Beyond the threat from terrorism and insurgencies, demonstrations and general strikes, or “bandh,” often cause major inconvenience and unrest. These strikes can result in the stoppage of all transportation and tourist-related services, at times for 24 hours or more. U.S. citizens caught in such a strike may find they are unable to make flight and rail connections, as local transportation can be severely limited. Local media generally give an idea of the length and geographical location of the strike. Large religious gatherings that attract hundreds of thousands of people can result in dangerous and often life-threatening stampedes. Local demonstrations can begin spontaneously and escalate with little warning, disrupting transportation systems and city services and posing risks to travelers. In response to such events, Indian authorities occasionally impose curfews and/or restrict travel. You are urged to obey such curfews and travel restrictions and to avoid demonstrations and rallies as they have the potential for violence, especially immediately preceding and following political rallies, elections, and religious festivals (particularly when Hindu and Muslim festivals coincide). Tensions between castes and religious groups can also result in disruptions and violence. In some cases, demonstrators specifically block roads near popular tourist sites and disrupt train operations in order to gain the attention of Indian authorities; occasionally vehicles transporting tourists are attacked in these incidents. India generally goes on “High Alert” status prior to major holidays or events. You should monitor local television, print media, Mission India’s American Citizens Services Facebook page, and enroll with the Smart Traveler Enrollment Program for further information about the current situation in areas where you will travel.
The U.S. Embassy and U.S. Consulates General in Chennai, Hyderabad, Kolkata, and Mumbai will post information about routine demonstrations on the U.S. Embassy and U.S. Consulates General websites, under the heading “Demonstration Notices.” Please monitor our websites regularly for information about protest activities in the country. Please note that the Embassy and Consulates General will issue emergency/security messages for other purposes, as necessary.
Religious violence occasionally occurs in India, especially when tensions between different religious communities are purposefully exacerbated by groups pushing religiously chauvinistic agendas. On August 27, 2013, clashes between the Hindu and Muslim communities of the Muzaffarnagar district, Uttar Pradesh, claimed 43 lives and injured 93. There are active "anti-conversion" laws in some Indian states, and acts of conversion sometimes elicit violent reactions from Hindu extremists. Foreigners suspected of proselytizing Hindus have been attacked and killed in conservative, rural areas in India in the past.
Crime: Petty crime, especially theft of personal property (including U.S. passports), is common, particularly on trains or buses, at airports, and in major tourist areas. Pickpockets can be very adept and women have reported having their bags snatched, purse-straps cut, or the bottom of their purses slit without their knowledge. If you are traveling by train, lock your sleeping compartments and take your valuables with you when leaving your berth. If you travel by air, be careful with your bags in the arrival and departure areas outside airports. Violent crime, especially directed against foreigners, has traditionally been uncommon, although in recent years there has been a modest increase. Be cautious about displaying cash or expensive items to reduce the chance of being a target for robbery or other crime, and be aware of your surroundings when you use ATMs. ATM card scams have been used to clone credit card details to withdraw money. Gangs and criminal elements operate in major cities and have sometimes targeted unsuspecting business travelers and their family members for kidnapping or extortion.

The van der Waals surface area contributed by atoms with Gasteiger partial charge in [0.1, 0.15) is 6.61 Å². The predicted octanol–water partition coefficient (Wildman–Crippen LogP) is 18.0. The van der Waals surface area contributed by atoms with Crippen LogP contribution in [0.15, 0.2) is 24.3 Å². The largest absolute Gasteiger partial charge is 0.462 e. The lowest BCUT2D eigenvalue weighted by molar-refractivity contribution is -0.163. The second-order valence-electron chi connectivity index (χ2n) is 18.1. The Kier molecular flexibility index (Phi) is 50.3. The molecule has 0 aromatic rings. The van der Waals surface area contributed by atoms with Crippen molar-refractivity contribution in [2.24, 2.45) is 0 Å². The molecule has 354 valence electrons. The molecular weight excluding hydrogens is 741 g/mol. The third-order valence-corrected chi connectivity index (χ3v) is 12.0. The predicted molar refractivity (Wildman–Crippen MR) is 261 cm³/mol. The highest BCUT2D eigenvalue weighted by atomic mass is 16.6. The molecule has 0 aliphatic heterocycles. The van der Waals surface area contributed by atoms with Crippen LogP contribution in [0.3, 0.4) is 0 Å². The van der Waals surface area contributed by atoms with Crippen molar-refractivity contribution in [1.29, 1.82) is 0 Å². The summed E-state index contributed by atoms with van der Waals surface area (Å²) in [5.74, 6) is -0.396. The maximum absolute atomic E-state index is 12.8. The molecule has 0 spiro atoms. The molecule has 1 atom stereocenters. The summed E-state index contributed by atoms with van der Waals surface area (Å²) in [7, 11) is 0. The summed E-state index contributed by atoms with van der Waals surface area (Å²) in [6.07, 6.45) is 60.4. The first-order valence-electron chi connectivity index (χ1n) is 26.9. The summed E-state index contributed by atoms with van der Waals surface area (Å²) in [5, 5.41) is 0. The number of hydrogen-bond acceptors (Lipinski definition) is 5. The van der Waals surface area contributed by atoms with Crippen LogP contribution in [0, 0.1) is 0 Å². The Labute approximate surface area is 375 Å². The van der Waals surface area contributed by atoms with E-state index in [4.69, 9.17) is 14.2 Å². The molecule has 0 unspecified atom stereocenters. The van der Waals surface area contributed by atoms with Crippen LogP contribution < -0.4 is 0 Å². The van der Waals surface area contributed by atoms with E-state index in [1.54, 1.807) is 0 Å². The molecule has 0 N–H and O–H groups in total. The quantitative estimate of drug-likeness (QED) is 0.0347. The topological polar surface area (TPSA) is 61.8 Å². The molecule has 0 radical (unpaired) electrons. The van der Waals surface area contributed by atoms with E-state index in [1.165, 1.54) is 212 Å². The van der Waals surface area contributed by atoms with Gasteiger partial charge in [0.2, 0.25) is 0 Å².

All students will need to apply for a visa to visit India (not included in the program cost). Once the program has met minimum enrollment, USFSP Education Abroad will notify students how to proceed obtaining the visa. All passports should have a minimum six months of validity after the planned departure date from India.
For detailed information on travel documents you may need for your trip please visit our Passport and Visa page.
Participants are responsible for reserving and purchasing international transportation to and from India. Once the minimum enrollment for the program has been met, the USFSP Education Abroad Office will release the flight schedule the Program Director will travel on (do not purchase your flight prior to this). Students are strongly encouraged to travel outbound on the same flight as the Director or must coordinate their independent flight to arrive at the same time or earlier in order to use the group airport transfers provided. Students will need to arrive in Bangalore (Bengaluru) Airport by the designated time on July 27. The program will end in Kolkata (Calcutta) at a designated time on August 11.
July 27-August 2: double or triple occupancy hotel accommodations. Hotels subject to change.
Hotel Ramada Bangalore
11 Park Road
Sandesh the Prince
#3, Nazarbad Main Road
+(91) 821-2436777 / 2436999
July 30-August 1
Gem Park Hotel
Sheddon Road,The Nilgiris
Hotel Ramada Bangalore
11 Park Road
Double/triple occupancy dormitory accommodations at Indian School of Mines
Faculty and Contacts
Questions regarding study abroad, program enrollment, registration, and payments:
Academic Program Specialist
Global Initiatives Office
University of South Florida St. Petersburg
140 Seventh Avenue South, BAY 204K
Questions regarding academics and courses:
Dr. Madhu Pandey
Instructor of Chemistry
Office Phone: 727-873-4972
Office: DAV 211